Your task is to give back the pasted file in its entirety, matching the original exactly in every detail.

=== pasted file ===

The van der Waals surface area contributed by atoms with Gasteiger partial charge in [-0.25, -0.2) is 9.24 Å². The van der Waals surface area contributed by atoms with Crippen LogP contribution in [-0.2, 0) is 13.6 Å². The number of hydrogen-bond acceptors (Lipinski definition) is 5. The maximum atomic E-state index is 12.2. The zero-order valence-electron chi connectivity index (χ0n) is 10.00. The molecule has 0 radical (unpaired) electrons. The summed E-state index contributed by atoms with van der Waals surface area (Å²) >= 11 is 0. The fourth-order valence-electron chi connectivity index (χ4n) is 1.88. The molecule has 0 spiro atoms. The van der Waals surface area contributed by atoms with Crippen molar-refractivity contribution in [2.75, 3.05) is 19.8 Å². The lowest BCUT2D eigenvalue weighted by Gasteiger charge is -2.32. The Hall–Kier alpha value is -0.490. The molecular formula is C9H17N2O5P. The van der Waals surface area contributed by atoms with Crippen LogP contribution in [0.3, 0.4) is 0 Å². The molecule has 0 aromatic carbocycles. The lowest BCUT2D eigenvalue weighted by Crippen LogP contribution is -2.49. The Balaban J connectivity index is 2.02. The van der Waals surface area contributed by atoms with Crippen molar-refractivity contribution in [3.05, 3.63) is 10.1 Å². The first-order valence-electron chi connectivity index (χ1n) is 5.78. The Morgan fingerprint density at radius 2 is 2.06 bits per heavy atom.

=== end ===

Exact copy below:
The van der Waals surface area contributed by atoms with Gasteiger partial charge in [-0.25, -0.2) is 9.24 Å². The van der Waals surface area contributed by atoms with Crippen LogP contribution in [-0.2, 0) is 13.6 Å². The number of hydrogen-bond acceptors (Lipinski definition) is 5. The maximum atomic E-state index is 12.2. The zero-order valence-electron chi connectivity index (χ0n) is 10.00. The molecule has 0 radical (unpaired) electrons. The summed E-state index contributed by atoms with van der Waals surface area (Å²) >= 11 is 0. The fourth-order valence-electron chi connectivity index (χ4n) is 1.88. The molecule has 0 spiro atoms. The van der Waals surface area contributed by atoms with Crippen molar-refractivity contribution in [2.75, 3.05) is 19.8 Å². The lowest BCUT2D eigenvalue weighted by Gasteiger charge is -2.32. The Hall–Kier alpha value is -0.490. The molecular formula is C9H17N2O5P. The van der Waals surface area contributed by atoms with Crippen LogP contribution in [0.3, 0.4) is 0 Å². The molecule has 0 aromatic carbocycles. The lowest BCUT2D eigenvalue weighted by Crippen LogP contribution is -2.49. The Balaban J connectivity index is 2.02. The van der Waals surface area contributed by atoms with Crippen molar-refractivity contribution in [3.05, 3.63) is 10.1 Å². The first-order valence-electron chi connectivity index (χ1n) is 5.78. The Morgan fingerprint density at radius 2 is 2.06 bits per heavy atom.